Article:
Lawless: Nick Cave and American violence.

I wrote an article at the start of this blog entitled: Why I love Miller and hate Hemingway, or how I pick and choose my misogynists, and I confess it’s in the spirit of what I talked about there that I have to enter this review of Lawless.

I’m not 100% sure why I love Nick Cave’s films so much – but I do love them. Given I adore his music, (and I mean ADORE – I’m one of those scary defensive fans when it comes to him) I often do not like his writing. I can’t say anything about his King Ink books – I haven’t read them.  And the Ass Saw the Angel is a book I haven’t been able to get all the way through yet. I find it very frustrating and when one reviewer said it looks like Cave just sat down with a thesaurus and searched for grandiose and obscure words, I’m afraid I concur with that assessment. When The death of Buddy Munroe came out, I was so desperate to get my hands on it, I joined Fisher Library because I heard they got a copy 2 weeks before it hit the shelves.  I borrowed it and read it cover to cover that night and hated it. Passionately hated it.  Its one of those books that evokes the great Dorothy Parker quote: “This is a book not to be tossed aside lightly – it must be thrown with full force.”   It was like; I was personally offended that Nick Cave hadn’t written a better book, I was so desperate to read it.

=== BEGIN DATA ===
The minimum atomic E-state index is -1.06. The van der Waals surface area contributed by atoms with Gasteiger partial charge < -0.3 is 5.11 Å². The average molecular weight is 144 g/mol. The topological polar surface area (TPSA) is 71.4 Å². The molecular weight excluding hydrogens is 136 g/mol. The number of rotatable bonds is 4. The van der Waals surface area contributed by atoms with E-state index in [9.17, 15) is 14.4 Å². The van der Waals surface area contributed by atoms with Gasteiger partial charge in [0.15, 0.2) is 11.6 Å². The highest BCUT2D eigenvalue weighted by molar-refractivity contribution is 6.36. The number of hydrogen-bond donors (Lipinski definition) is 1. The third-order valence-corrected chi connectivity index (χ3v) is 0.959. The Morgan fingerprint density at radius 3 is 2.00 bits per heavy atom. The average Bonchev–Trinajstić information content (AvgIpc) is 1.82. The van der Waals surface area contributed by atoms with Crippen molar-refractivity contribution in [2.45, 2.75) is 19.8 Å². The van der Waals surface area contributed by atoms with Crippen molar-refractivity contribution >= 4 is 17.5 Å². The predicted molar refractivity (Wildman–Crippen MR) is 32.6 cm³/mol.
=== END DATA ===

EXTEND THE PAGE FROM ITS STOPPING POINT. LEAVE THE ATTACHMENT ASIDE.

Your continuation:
Nick Cave is able to write for the screen, however, in a way he writes his music and in a way he can’t write his books. As a person who follows his career closely, and as a writer,  I find his medium missing and catching very interesting. Lawless isn’t as good as The Proposition, which I happen to think is a masterpiece, but it is still a very good film.  And yet its jam-packed to the rafters filled with many things I have little time for. If Quentin Tarantino wrote and directed this film I think I would be bored silly.  Why can Nick Cave write a gangster film in the prohibition era and thrill me to the core?

Ok, the acting is great. No two ways about it. Just like The Proposition, Guy Pearce is a standout – fantastically sinister and creepy and the best villain I’ve seen in a long time. Tom Hardy is great as Forrest Bondourant, and much of the films brilliance is because of how good he is. The others to mention are John Hillcoat who interprets Cave so very well, and, Benoît Delhomme’s cinematography is beautiful.

But make no mistake this is a Nick Cave film and like The Proposition, it has Nick Cave stamped all over it – something I do not get from his books. Nick Cave is a performer and possibly film is a medium he can visualise in a way he can’t with a book. Having said that, it should be noted The Death of Buddy Monroe started out as a screenplay for Hillcoat and ended up as a novel. Perhaps the trick for him would be to complete it as a screenplay and then adapt it toward a novel. It is possible Cave can’t see (as the author) what it is that makes his writing special. When he has the interpretation of fans, directors and actors it (sort-of) becomes clear.